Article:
Either way, if backers are happy with what they're getting, I guess I'm happy for them...but at some point it feels of course people on the outside looking in would be like, "You know you're being duped here...right?" Because, let's be honest, they are.

Sure, but there's maybe 100 million console gamers, so those AAA console games get all the funding they need. Star Citizen is a niche PC sim game with aspirations that necessitate a big budget and it simply isn't going to exist with a business model where everyone pays a small flat price.

At the end of the day, what's really the difference between Elite Dangerous and Star Citizen right now? I can fly around in both, do missions, buy ships. I'm sure a few years from now that both of those games will still be in development, just that Frontier funds that development via paid expansion packs, while SC sells ships. DCS has a similar model where they monetize by selling aircraft as modules. I'm not big into collecting figurines or building model railroads, but I'd imagine that niche hobbies like that can get ridiculously expensive. Are they all being duped, or are they maybe just a different market?

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bigsocrates

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@hughj: The difference is in what was promised vs what was delivered. Elite Dangerous never really promised more than it has delivered and has mostly hit its development goals in something approaching the promised time frame. It has fewer features than Star Citizen purports to and it has added over time but it's mostly a playable video game.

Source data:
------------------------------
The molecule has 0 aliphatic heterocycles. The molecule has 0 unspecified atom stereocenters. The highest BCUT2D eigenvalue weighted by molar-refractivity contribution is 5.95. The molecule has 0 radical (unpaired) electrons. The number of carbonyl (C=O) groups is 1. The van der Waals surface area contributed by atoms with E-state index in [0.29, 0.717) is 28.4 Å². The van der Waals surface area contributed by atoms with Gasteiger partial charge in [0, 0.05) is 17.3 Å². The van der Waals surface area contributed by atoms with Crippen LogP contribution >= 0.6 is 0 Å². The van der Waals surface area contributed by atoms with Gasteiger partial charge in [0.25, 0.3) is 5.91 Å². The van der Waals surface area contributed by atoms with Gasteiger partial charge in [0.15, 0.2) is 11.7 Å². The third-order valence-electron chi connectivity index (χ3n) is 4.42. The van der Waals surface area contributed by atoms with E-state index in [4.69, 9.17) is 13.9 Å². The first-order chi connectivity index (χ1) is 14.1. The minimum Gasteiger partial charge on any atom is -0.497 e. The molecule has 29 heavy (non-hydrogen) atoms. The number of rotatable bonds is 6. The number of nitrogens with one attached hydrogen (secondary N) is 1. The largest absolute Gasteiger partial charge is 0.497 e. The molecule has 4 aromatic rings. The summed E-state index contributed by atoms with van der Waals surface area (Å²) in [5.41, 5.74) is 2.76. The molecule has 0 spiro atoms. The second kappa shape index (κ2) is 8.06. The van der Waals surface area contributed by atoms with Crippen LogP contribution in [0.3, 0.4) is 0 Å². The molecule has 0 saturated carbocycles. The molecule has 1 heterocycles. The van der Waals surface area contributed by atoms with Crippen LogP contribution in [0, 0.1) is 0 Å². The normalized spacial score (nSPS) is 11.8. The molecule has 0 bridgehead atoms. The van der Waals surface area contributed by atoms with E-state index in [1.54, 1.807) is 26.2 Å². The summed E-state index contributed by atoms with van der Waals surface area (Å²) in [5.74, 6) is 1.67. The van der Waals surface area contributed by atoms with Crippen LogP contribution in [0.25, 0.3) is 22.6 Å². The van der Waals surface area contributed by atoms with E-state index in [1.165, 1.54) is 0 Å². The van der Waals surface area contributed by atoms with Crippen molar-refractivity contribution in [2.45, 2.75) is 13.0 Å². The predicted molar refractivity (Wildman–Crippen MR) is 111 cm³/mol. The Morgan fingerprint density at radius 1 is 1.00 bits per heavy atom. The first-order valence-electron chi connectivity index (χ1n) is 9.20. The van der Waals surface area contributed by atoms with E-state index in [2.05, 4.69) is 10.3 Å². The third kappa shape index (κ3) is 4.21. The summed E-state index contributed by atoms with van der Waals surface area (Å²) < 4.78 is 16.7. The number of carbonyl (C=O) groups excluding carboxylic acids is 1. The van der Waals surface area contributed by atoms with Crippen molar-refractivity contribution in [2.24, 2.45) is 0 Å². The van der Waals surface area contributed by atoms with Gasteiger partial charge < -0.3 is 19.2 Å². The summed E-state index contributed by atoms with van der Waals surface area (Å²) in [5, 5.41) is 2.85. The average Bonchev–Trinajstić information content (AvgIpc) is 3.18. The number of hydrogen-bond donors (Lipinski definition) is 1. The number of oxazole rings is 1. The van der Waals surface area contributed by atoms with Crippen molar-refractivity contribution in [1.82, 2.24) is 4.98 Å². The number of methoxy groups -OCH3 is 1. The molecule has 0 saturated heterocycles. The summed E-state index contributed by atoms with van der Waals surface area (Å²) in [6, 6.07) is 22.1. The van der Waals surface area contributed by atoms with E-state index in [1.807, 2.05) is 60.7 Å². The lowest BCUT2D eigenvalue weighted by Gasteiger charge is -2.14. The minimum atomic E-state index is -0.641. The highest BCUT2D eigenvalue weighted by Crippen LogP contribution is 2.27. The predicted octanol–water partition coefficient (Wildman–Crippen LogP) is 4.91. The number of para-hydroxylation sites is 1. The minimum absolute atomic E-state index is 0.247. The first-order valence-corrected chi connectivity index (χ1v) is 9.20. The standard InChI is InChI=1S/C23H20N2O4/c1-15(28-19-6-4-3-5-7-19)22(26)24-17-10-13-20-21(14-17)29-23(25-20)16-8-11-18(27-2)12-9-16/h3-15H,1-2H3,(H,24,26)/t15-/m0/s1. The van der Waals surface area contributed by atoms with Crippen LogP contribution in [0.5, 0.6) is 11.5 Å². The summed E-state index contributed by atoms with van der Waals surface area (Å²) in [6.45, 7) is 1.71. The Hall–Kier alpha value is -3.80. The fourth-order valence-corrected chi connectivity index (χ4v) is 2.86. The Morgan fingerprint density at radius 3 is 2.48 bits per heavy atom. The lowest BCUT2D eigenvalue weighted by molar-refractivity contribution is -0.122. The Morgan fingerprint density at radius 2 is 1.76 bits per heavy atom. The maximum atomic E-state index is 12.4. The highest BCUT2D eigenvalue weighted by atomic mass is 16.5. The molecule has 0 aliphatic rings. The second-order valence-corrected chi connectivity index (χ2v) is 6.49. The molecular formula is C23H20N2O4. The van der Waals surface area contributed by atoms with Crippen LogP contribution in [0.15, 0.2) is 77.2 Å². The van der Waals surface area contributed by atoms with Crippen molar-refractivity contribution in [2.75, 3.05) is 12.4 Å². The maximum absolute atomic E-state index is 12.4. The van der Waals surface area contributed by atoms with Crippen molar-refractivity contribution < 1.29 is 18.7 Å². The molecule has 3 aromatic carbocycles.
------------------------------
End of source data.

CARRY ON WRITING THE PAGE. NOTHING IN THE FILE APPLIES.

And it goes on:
Star Citizen, on the other hand, has announced stuff like Squadron 42, a single player project that was initially slated for release in 2015, and then constantly delayed it and made more promises that haven't been kept, rinse and repeat. People have invested money based on promises that not only haven't been met but haven't come close to being met, and now the company is like "we're not going to bother telling you when we're going to do anything by because we're tired of customers trying to hold us accountable."

Star Citizen is over 10 years into development at this point. People have died before they got to play anything close to a complete version of the game they bought into. Others have given up and drifted away because their lives and interests have changed. 10 years is way too long to have as broken a thing as they do to show for it and instead of apologizing and trying to figure out a way to do better they're getting defensive and hostile.

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SethMode